Introduction   |   Table of Contents   |   Updates   |   Stories   |   Links   |   Contact Luther


139b.gif (8503 bytes)

(#79, Version 5.0)

 

     "At such a time a man may not be spoken to, for according to the Gorean way of thinking pity humiliates both he who pities and he who is pitied.  According to the Gorean way, one may love but one may not pity." (Outlaw of Gor, p.31)

The above quote is known to many Goreans online and it is commonly repeated that Goreans should not show pity. The quote delineates the consequence that pity leads to humiliation of both parties, the pitied and pitier. Yet, the quote does not explain further the rationale for this assertion. How exactly does pity lead to humiliation? Why is it so? What is the philosophical basis for this assertion, if any? Certainly in most modern philosophies pity is praised and accepted. A lack of pity is seen as cruel, cold-hearted and merciless. Such a stance would then condemn Goreans for their lack of pity, branding them callous and uncaring. Is that a valid condemnation? How can a Gorean handle such criticisms? How does he explain the reasons behind the Gorean opposition to the emotion of pity?

I doubt that someone who has just read the Gorean books could present an adequate defense in this situation. They would be unlikely to realize the roots of the Gorean belief concerning pity. They may not have read Nietzsche, Plato, Marcus Aurelius, Seneca or Epictetus. And the Gorean series alone does not contain an adequate explanation for this belief. It is presented simply as an assertion without support, almost a matter that the readers are assumed to understand. As a philosophy professor, Norman fully understood the rationale for the Gorean stance on pity. And he may have assumed his readers would be literate enough to possess the proper perspective to understand it as well. As I have repeatedly mentioned before, this is another area where outside reading and research enhances one's understanding of the Gorean philosophy.

Though one can explore the issue of pity in numerous sources, I have found one that succinctly dissects the issue and presents the matter in an excellent form. The book, Nietzsche, Genealogy, Morality: Essays on Nietzsche's "On the Genealogy of Morals" edited by Richard Schacht (University of CA Press 1994), contains a series of essays concerning one of Nietzsche's most important texts. This book of essays is a fascinating book in its own right and has a number of essays that touch on Gorean issues. One of those essays is "Pity and Mercy: Nietzsche's Stoicism" by Martha C. Nussbaum and deals directly with the topic of pity. It presents both a historical examination of pity and touches on the modern day as well, using the German philosopher Nietzsche as its focal point. I shall present a synopsis of the ideas within that essay, correlating it to the Gorean philosophy.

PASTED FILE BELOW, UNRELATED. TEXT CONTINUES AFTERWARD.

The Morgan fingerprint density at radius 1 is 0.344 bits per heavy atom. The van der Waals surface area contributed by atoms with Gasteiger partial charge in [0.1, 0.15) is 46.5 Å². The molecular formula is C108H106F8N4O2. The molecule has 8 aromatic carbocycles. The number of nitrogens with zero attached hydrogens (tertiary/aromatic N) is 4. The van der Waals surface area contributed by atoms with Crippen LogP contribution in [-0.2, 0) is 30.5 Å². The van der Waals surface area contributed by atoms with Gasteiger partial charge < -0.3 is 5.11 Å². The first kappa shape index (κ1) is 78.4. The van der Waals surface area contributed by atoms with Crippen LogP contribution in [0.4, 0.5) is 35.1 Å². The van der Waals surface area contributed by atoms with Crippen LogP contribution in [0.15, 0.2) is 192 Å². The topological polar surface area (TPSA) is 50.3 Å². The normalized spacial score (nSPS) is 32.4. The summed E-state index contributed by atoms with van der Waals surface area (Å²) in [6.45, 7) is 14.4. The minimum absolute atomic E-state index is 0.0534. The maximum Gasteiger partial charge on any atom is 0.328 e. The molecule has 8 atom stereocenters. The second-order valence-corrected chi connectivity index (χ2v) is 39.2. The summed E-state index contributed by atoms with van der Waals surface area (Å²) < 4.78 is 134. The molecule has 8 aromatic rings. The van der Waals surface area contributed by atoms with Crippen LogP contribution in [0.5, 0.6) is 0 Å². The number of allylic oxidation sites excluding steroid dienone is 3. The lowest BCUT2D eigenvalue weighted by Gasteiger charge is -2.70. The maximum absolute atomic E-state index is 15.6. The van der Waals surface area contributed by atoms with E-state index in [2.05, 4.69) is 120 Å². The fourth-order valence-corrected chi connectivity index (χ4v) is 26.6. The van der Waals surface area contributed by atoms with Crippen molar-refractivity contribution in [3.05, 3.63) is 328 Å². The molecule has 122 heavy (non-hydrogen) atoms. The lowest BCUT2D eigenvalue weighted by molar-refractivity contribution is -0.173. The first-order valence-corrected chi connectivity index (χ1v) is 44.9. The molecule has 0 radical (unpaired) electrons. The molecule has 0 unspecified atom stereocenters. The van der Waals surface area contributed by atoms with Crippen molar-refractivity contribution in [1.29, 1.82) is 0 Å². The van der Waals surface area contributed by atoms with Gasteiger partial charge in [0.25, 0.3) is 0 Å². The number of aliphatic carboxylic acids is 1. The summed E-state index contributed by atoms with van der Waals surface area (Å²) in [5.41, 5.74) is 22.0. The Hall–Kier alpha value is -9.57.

As mentioned in previous essays, Gorean philosophy does reflect some of the beliefs of Nietzsche. Even Norman's book, Imaginative Sex, contains specific references to Nietzsche. Norman obviously supports some of Nietzsche's ideas. One of the correlations between Gorean philosophy and Nietzsche is their stance on pity. Nietzsche quite clearly objects to pity, offering numerous reasons for this objection. Nietzsche's stance on pity pervades a number of his books, from his earliest works to his later output as well. Yet Nietzsche is not alone in his stance. For example, philosophers including Plato, Descartes, Spinoza and Kant have also attacked pity. (As an aside, we once again see a connection between Gor and Plato's The Republic in which Plato describes his opposition to pity.) Yet other philosophers have emphasized the importance of pity. For example, Rousseau went as so far as to make pity one of the foundations of the egalitarian government he wished to promote. He claimed that pity was the most important emotion as it solidified the idea of community by promoting the concept that all people are the same.

So, let us examine the emotion of pity in more detail, to try to understand its basic components. It is usually a good idea to define one's terms when dealing with complex matters. "Pity is a painful emotion directed at another person's pain or suffering. It requires, and rests upon, three beliefs: first, the belief that the suffering is significant rather than trivial; second, the belief that the suffering was not caused by the person's own fault; and third, the belief that one's own possibilities are similar to those of the sufferer, that the suffering shows things 'such as might happen' in human life." (Nussbaum p.141) This indicates that pity consists of three important components which we shall now address a bit further.

First, a person must have suffered some real tragedy, and not just a minor inconvenience or problem. One does not pity someone with a hangnail or because they failed to get a raise. Pity is reserved for those occasions where someone is particularly devastated by a major event: a death, serious injury or illness, financial ruin, great loss or such. The suffering must be significant before it warrants pity.